Earlier I had just finished a self-portrait series, and this time I thought I would look outward instead to pay tribute to other queer, trans, and nonbinary Asian artists around me. Aus Wang is an actress, model and musician who I had the pleasure of meeting during a casting session last year who I had been wanting to collaborate with as she has the most incredible energy and instincts as a performer. Jasmine Lin is a performance artist, dancer and movement facilitator.

I find their work so inspiring and we have bonded over shared interests in unearthing queer characters and stories in Chinese folklore and mythology. Stella Deng is a painter, model and art director. She was the production designer and cultural advisor on my film, Kiss of the Rabbit God, and she and I have spent many late-night conversations talking about love, Chinese heritage, ghosts, magic and witchy things.

These portraits feature unique botanical jewelry and ornaments. How were they chosen for their respective photographs and what was their role in this series?

The hair, makeup and nail art was created by Tanya Melendez (@ladysoulfly). She is one of my favorite collaborators, a true visionary and a master at adornment who knows how to transform people into kings and queens. The additional sculptures around the models are CG, which I modeled and rendered in ZBrush, Maya and Arnold. For Aus, I wanted something elegant so I researched Buddhist ornaments to create gold sinewy lotus stems, leaves, buds and flowers with jade gemstones to frame her.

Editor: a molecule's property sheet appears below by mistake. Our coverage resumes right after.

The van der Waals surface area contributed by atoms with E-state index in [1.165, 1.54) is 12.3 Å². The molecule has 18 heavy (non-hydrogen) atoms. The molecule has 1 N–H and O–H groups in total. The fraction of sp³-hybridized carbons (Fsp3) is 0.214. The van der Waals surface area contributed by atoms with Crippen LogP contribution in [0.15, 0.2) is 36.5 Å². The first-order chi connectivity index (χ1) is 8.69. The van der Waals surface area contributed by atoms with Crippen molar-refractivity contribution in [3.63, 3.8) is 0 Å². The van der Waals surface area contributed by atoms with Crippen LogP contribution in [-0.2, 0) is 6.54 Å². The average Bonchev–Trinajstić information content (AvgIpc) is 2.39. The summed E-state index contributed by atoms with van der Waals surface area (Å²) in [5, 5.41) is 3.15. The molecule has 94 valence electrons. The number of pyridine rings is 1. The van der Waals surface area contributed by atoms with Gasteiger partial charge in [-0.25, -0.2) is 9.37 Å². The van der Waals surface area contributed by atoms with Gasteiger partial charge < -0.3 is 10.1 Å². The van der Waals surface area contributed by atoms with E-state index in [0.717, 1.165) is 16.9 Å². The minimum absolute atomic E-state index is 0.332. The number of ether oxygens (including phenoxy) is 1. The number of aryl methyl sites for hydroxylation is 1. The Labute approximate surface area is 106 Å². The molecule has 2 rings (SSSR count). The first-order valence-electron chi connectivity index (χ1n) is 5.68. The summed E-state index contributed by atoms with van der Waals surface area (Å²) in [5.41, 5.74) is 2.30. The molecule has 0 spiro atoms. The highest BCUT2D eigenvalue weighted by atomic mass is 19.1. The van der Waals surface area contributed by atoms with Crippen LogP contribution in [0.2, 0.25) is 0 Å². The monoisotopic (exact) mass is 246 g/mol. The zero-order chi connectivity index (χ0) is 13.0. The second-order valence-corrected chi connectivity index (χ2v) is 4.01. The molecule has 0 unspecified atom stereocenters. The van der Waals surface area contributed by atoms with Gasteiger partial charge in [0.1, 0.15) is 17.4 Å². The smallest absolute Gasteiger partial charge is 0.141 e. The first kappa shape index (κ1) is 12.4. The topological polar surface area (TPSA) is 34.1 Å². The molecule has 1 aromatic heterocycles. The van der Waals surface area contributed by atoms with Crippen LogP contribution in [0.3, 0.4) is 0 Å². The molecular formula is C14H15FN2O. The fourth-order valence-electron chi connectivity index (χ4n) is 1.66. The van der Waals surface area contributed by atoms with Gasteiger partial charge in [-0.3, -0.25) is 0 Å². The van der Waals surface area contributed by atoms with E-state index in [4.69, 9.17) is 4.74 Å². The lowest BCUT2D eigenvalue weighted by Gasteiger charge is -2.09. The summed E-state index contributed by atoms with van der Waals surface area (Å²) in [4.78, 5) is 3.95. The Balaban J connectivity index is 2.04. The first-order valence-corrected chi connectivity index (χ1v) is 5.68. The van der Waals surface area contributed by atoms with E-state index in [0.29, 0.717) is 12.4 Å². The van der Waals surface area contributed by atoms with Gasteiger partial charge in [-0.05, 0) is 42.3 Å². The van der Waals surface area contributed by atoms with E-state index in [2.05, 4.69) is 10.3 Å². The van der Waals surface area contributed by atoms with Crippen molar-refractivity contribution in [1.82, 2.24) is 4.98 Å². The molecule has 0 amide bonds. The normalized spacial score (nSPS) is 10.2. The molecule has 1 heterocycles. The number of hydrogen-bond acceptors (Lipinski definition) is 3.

For Jasmine, they were wearing this black velvet top with gold embroidery and their nails had these beautiful gold chains so I thought something jeweled would be nice. I came up with flower designs which are inspired by jade glass bonsai trees that I would often see in my grandmother's house or in Chinese restaurants and businesses. For Stella, I needed something futuristic to riff off her crimson shaved hair, so I went with something harder: a ring of Chinese flames textured with turquoise marble. I kind of wanted it to look kinky like a harness.

What role did COVID-19 play in how you've approached creativity since?

I think the pandemic is a lesson in how to draw from our inner reserves again. Whether it's writing, thinking or crafting, we have to return to what we can do solo with our own two hands. We have to sit with our own demons for better or for worse. I'm grateful for this test and hope we come out the other side of this more mindful, responsible creators and thinkers.

How has your partnership with Creator Labs evolved since you became involved and how has it impacted your work?

Creator Labs has been an immense support for me. I am grateful to Steven Chaiken at LENS who reached out and gave me the opportunity to create personal work in a safe and nurturing environment. My first project with them was to shoot a photo and video project, called Lily Chan & The Doom Girls, which is a proof of concept for my feature film currently in development.

It features Asian American teenagers in the 1960s and the video I shot last year with Creator Labs is a narrative scene extracted from the feature screenplay. This most recent photo series is a natural extension of this work as it continues my personal interest in experimenting with new ways to imagine queer Asian-ness and Asian American stories. Creator Labs has been enabling and I am excited to continue my work exploring new modes of Asian representation in my work.

Photography: Andrew Thomas Huang